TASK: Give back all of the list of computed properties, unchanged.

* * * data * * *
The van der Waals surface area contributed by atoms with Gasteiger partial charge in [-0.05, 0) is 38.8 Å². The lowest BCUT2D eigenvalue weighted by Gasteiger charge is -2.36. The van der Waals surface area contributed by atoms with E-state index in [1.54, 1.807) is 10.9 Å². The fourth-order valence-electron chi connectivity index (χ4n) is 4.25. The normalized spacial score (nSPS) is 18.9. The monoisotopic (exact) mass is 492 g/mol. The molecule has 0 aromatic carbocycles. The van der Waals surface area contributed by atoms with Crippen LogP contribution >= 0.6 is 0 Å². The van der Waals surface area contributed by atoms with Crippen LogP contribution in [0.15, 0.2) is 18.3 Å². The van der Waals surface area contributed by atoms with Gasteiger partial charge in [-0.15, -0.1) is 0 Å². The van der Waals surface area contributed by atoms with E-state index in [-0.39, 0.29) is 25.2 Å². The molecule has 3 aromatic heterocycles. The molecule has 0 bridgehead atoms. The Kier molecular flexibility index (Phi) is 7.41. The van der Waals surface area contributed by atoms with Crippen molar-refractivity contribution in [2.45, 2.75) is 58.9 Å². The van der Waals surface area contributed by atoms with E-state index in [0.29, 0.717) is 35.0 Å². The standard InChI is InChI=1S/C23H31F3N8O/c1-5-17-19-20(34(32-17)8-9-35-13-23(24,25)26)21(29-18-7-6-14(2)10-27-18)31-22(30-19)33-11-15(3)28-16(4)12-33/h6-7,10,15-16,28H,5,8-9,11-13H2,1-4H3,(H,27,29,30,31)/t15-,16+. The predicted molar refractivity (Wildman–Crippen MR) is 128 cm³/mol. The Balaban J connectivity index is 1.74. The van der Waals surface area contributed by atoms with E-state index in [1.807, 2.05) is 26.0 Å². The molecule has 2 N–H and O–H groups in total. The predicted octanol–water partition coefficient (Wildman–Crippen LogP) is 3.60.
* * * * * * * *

The van der Waals surface area contributed by atoms with Gasteiger partial charge in [-0.05, 0) is 38.8 Å². The lowest BCUT2D eigenvalue weighted by Gasteiger charge is -2.36. The van der Waals surface area contributed by atoms with E-state index in [1.54, 1.807) is 10.9 Å². The fourth-order valence-electron chi connectivity index (χ4n) is 4.25. The normalized spacial score (nSPS) is 18.9. The monoisotopic (exact) mass is 492 g/mol. The molecule has 0 aromatic carbocycles. The van der Waals surface area contributed by atoms with Crippen LogP contribution >= 0.6 is 0 Å². The van der Waals surface area contributed by atoms with Crippen LogP contribution in [0.15, 0.2) is 18.3 Å². The van der Waals surface area contributed by atoms with Gasteiger partial charge in [-0.15, -0.1) is 0 Å². The van der Waals surface area contributed by atoms with E-state index in [-0.39, 0.29) is 25.2 Å². The molecule has 3 aromatic heterocycles. The molecule has 0 bridgehead atoms. The Kier molecular flexibility index (Phi) is 7.41. The van der Waals surface area contributed by atoms with Crippen molar-refractivity contribution in [2.45, 2.75) is 58.9 Å². The van der Waals surface area contributed by atoms with E-state index in [0.29, 0.717) is 35.0 Å². The standard InChI is InChI=1S/C23H31F3N8O/c1-5-17-19-20(34(32-17)8-9-35-13-23(24,25)26)21(29-18-7-6-14(2)10-27-18)31-22(30-19)33-11-15(3)28-16(4)12-33/h6-7,10,15-16,28H,5,8-9,11-13H2,1-4H3,(H,27,29,30,31)/t15-,16+. The predicted molar refractivity (Wildman–Crippen MR) is 128 cm³/mol. The Balaban J connectivity index is 1.74. The van der Waals surface area contributed by atoms with E-state index in [1.807, 2.05) is 26.0 Å². The molecule has 2 N–H and O–H groups in total. The predicted octanol–water partition coefficient (Wildman–Crippen LogP) is 3.60.